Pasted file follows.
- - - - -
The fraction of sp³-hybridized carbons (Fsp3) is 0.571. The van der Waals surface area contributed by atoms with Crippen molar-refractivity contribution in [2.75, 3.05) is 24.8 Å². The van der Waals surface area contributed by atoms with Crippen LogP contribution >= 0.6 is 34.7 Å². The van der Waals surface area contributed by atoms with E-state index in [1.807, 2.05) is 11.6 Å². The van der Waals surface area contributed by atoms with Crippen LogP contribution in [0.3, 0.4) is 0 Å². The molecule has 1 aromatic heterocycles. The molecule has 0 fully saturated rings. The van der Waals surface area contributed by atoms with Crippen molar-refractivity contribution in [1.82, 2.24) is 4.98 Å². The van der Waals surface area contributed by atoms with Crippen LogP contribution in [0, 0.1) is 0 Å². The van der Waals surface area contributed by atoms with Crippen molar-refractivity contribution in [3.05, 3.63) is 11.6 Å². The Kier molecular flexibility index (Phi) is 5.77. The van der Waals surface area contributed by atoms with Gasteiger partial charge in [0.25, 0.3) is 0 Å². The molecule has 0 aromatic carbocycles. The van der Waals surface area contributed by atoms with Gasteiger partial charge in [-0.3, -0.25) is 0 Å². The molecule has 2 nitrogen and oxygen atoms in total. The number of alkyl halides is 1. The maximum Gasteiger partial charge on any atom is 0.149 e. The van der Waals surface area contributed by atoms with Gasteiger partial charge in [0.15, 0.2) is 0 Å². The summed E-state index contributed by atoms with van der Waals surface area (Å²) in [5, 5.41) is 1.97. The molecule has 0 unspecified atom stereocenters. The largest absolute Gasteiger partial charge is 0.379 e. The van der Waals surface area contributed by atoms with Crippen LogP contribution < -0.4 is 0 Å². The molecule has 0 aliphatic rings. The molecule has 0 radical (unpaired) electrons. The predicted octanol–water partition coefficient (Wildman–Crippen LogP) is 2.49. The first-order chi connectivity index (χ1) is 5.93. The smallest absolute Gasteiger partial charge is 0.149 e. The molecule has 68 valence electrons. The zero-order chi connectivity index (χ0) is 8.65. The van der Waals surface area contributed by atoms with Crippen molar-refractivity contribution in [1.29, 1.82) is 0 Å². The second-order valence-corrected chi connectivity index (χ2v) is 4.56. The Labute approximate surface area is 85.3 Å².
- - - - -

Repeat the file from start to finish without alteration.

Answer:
The fraction of sp³-hybridized carbons (Fsp3) is 0.571. The van der Waals surface area contributed by atoms with Crippen molar-refractivity contribution in [2.75, 3.05) is 24.8 Å². The van der Waals surface area contributed by atoms with Crippen LogP contribution >= 0.6 is 34.7 Å². The van der Waals surface area contributed by atoms with E-state index in [1.807, 2.05) is 11.6 Å². The van der Waals surface area contributed by atoms with Crippen LogP contribution in [0.3, 0.4) is 0 Å². The molecule has 1 aromatic heterocycles. The molecule has 0 fully saturated rings. The van der Waals surface area contributed by atoms with Crippen molar-refractivity contribution in [1.82, 2.24) is 4.98 Å². The van der Waals surface area contributed by atoms with Crippen LogP contribution in [0, 0.1) is 0 Å². The van der Waals surface area contributed by atoms with Crippen molar-refractivity contribution in [3.05, 3.63) is 11.6 Å². The Kier molecular flexibility index (Phi) is 5.77. The van der Waals surface area contributed by atoms with Gasteiger partial charge in [0.25, 0.3) is 0 Å². The molecule has 0 aromatic carbocycles. The van der Waals surface area contributed by atoms with Gasteiger partial charge in [-0.3, -0.25) is 0 Å². The molecule has 2 nitrogen and oxygen atoms in total. The number of alkyl halides is 1. The maximum Gasteiger partial charge on any atom is 0.149 e. The van der Waals surface area contributed by atoms with Gasteiger partial charge in [0.15, 0.2) is 0 Å². The summed E-state index contributed by atoms with van der Waals surface area (Å²) in [5, 5.41) is 1.97. The molecule has 0 unspecified atom stereocenters. The largest absolute Gasteiger partial charge is 0.379 e. The van der Waals surface area contributed by atoms with Crippen LogP contribution < -0.4 is 0 Å². The molecule has 0 aliphatic rings. The molecule has 0 radical (unpaired) electrons. The predicted octanol–water partition coefficient (Wildman–Crippen LogP) is 2.49. The first-order chi connectivity index (χ1) is 5.93. The smallest absolute Gasteiger partial charge is 0.149 e. The molecule has 68 valence electrons. The zero-order chi connectivity index (χ0) is 8.65. The van der Waals surface area contributed by atoms with Crippen molar-refractivity contribution in [1.29, 1.82) is 0 Å². The second-order valence-corrected chi connectivity index (χ2v) is 4.56. The Labute approximate surface area is 85.3 Å².